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Disaster Risk Reduction - a Framework for Sustainable development programming Karamoja.

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Presentation on theme: "Disaster Risk Reduction - a Framework for Sustainable development programming Karamoja."— Presentation transcript:

1 Disaster Risk Reduction - a Framework for Sustainable development programming Karamoja

2 Out line Key concepts; vulnerability, risk, hazards, disaster Key components of Risk Reduction When development planning becomes a risk Conditions for reducing risks Mainstreaming DRR Framework for planning and programing Out break of diseases – Cholera as an example Monitoring and reporting indicators Useful links

3 Key components of Disaster Risk Reduction  Disaster Risk Reduction is based on analysis of existing and potential hazards in the context of operation. It is sector-based, but also cross-cutting across sectors,  Adoption of a more pro-active instead of a re-active approach to planning – more focus on disaster preparedness to improve response,  Greater emphasis on development approaches and effects of disaster risks to reduce the root causes of vulnerability,  It builds on a common understanding of the context in which we operate and consensus on the strategy to minimize the vulnerabilities on the longer term as well on the short term,

4 When development planning becomes a risk  Development taking insufficient account of hazard/risk profile in planning & programming,  Unsustainable practices – resulting in increased hazard risk e.g. land-degradation & inappropriate farming practices,  Poverty - related level of acceptable risk and coping capacities,  Rapid urbanization - growth of informal settlements and inner city slums (- movement of populations),  Challenges of globalization – deepening inequality results in increased vulnerabilities / marginalization,

5 Conditions for reducing risks  Clear understanding of the local, but also of the wider hazards and the risks,  Disaster Risk Reduction needs to be integrated into all development programmes for long term sustainability and it requires a long term commitment,  Better integration between relief and development – Humanitarian response must become supportive of development goals and objectives and not be a goal in itself,  Strategies for reducing risk need to be people centred – it has to build on people’s local knowledge and cultural practices and apply tools that people can easily integrate into their lives,  Sufficient funding is important, but also a matter of re-organising the ‘way we work’,

6 Mainstreaming Disaster Risk Reduction It is a dynamic process with a dual purpose: 1. Ensuring rehabilitation and development is protected through disaster risk reduction elements, 2.Ensuring that rehabilitation and development do not increase people's vulnerability to disasters, assessing the implications of disaster risk on any planned rehabilitation or development action, in all thematic practice areas and sectors, at all levels, as an integral dimension of the project cycle; i.e. design, implementation, and monitoring and evaluation of policies and programmes,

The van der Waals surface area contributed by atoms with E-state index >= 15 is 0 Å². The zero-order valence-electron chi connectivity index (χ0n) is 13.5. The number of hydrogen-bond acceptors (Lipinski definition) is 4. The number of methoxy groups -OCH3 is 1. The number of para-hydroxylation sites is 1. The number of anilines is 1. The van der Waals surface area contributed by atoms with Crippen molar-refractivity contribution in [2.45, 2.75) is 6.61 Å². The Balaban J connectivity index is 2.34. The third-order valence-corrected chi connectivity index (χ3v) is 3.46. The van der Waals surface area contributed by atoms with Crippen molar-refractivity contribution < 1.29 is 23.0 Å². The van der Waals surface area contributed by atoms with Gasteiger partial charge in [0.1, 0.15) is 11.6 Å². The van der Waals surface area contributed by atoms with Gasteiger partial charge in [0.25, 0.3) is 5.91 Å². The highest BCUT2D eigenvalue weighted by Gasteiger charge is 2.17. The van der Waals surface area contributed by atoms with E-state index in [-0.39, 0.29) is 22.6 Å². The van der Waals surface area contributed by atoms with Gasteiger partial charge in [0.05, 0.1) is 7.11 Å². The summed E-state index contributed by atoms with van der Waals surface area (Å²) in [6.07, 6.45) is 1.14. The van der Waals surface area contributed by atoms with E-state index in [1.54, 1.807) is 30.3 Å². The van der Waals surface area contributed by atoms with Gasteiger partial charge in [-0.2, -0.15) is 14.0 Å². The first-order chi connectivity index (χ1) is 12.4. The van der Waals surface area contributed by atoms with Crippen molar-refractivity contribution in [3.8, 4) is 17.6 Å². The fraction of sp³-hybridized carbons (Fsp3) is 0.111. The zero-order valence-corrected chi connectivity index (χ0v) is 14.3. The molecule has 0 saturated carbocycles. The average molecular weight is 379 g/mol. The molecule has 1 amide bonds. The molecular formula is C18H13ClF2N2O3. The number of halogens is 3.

7 Framework for Planning and Programming Disaster Risk Reduction Plan DevelopmentDisaster Preparedness Hazard prevention measuresContingency Plan Hazard mitigation measuresEarly Warning System Survivability enhancement measures for high risk groupsResponse structure capacity building Capacity development for community groupsBuilding contingency funds Implementing development interventions Disaster Risk Assessment Hazard Assessment Vulnerability Assessment Capacity Assessment Risk Analysis

8 Outbreak of diseases (example)  Disaster risk reduction works in tandem;  Prevention/mitigation + disaster preparedness  Disaster preparedness + response  Food shortage and malnutrition have a direct effect on the individual susceptibility to diseases - thus the level of potential epidemics is directly related to people’s access to food and safe water,  Cholera is a major threat during rainy season due to contamination of water sources, crowding and less attention to proper hygiene practices and sanitation conditions. Together with food shortage, the level of outbreaks increases.  In general, most communities are aware of cholera and that poor sanitation predisposes the disease, but communities are less aware of how to prevent disease from breaking out and how to protect themselves through proper hygiene practices,

9 Useful links ISDR Secretariat:, Links between disaster risk reduction and climate change: uction.pdf, uction.pdf Tools for mainstreaming disaster risk reduction: ngDRR.pdf, ngDRR.pdf Integrating disaster risk reduction into CCA and UNDAF: Note-2009_DUP_08-07-2009_11-43-02-734_AM.PDF, Note-2009_DUP_08-07-2009_11-43-02-734_AM.PDF

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